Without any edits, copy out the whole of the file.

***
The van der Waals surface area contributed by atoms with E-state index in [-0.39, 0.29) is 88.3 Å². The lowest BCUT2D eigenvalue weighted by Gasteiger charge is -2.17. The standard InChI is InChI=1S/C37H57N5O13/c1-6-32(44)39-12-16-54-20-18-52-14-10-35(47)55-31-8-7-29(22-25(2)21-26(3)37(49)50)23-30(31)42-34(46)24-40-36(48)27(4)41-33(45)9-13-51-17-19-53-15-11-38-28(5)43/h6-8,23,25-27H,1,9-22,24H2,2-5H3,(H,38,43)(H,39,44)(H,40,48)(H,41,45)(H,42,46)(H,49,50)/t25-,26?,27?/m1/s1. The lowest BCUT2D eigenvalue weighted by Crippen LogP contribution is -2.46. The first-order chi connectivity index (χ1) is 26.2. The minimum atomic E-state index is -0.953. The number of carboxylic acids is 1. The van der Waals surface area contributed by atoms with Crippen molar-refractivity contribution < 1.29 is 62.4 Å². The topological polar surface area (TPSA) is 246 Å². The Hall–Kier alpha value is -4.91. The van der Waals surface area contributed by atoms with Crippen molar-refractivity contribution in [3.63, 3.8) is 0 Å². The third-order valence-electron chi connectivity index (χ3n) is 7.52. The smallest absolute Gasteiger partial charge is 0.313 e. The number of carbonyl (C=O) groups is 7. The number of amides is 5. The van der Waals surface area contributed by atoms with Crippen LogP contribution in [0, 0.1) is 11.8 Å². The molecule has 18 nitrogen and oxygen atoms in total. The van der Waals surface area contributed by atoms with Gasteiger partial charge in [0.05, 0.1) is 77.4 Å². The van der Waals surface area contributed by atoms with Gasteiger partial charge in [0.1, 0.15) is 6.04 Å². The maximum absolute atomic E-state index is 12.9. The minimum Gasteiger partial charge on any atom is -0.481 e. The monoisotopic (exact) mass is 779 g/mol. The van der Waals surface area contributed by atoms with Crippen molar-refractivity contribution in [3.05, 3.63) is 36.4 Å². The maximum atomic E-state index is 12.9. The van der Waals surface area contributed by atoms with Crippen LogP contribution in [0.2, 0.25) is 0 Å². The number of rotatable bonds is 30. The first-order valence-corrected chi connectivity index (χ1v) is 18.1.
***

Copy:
The van der Waals surface area contributed by atoms with E-state index in [-0.39, 0.29) is 88.3 Å². The lowest BCUT2D eigenvalue weighted by Gasteiger charge is -2.17. The standard InChI is InChI=1S/C37H57N5O13/c1-6-32(44)39-12-16-54-20-18-52-14-10-35(47)55-31-8-7-29(22-25(2)21-26(3)37(49)50)23-30(31)42-34(46)24-40-36(48)27(4)41-33(45)9-13-51-17-19-53-15-11-38-28(5)43/h6-8,23,25-27H,1,9-22,24H2,2-5H3,(H,38,43)(H,39,44)(H,40,48)(H,41,45)(H,42,46)(H,49,50)/t25-,26?,27?/m1/s1. The lowest BCUT2D eigenvalue weighted by Crippen LogP contribution is -2.46. The first-order chi connectivity index (χ1) is 26.2. The minimum atomic E-state index is -0.953. The number of carboxylic acids is 1. The van der Waals surface area contributed by atoms with Crippen molar-refractivity contribution < 1.29 is 62.4 Å². The topological polar surface area (TPSA) is 246 Å². The Hall–Kier alpha value is -4.91. The van der Waals surface area contributed by atoms with Crippen molar-refractivity contribution in [3.63, 3.8) is 0 Å². The third-order valence-electron chi connectivity index (χ3n) is 7.52. The smallest absolute Gasteiger partial charge is 0.313 e. The number of carbonyl (C=O) groups is 7. The number of amides is 5. The van der Waals surface area contributed by atoms with Crippen LogP contribution in [0, 0.1) is 11.8 Å². The molecule has 18 nitrogen and oxygen atoms in total. The van der Waals surface area contributed by atoms with Gasteiger partial charge in [0.05, 0.1) is 77.4 Å². The van der Waals surface area contributed by atoms with Gasteiger partial charge in [0.1, 0.15) is 6.04 Å². The maximum absolute atomic E-state index is 12.9. The minimum Gasteiger partial charge on any atom is -0.481 e. The monoisotopic (exact) mass is 779 g/mol. The van der Waals surface area contributed by atoms with Crippen molar-refractivity contribution in [3.05, 3.63) is 36.4 Å². The maximum atomic E-state index is 12.9. The van der Waals surface area contributed by atoms with Crippen LogP contribution in [0.2, 0.25) is 0 Å². The number of rotatable bonds is 30. The first-order valence-corrected chi connectivity index (χ1v) is 18.1.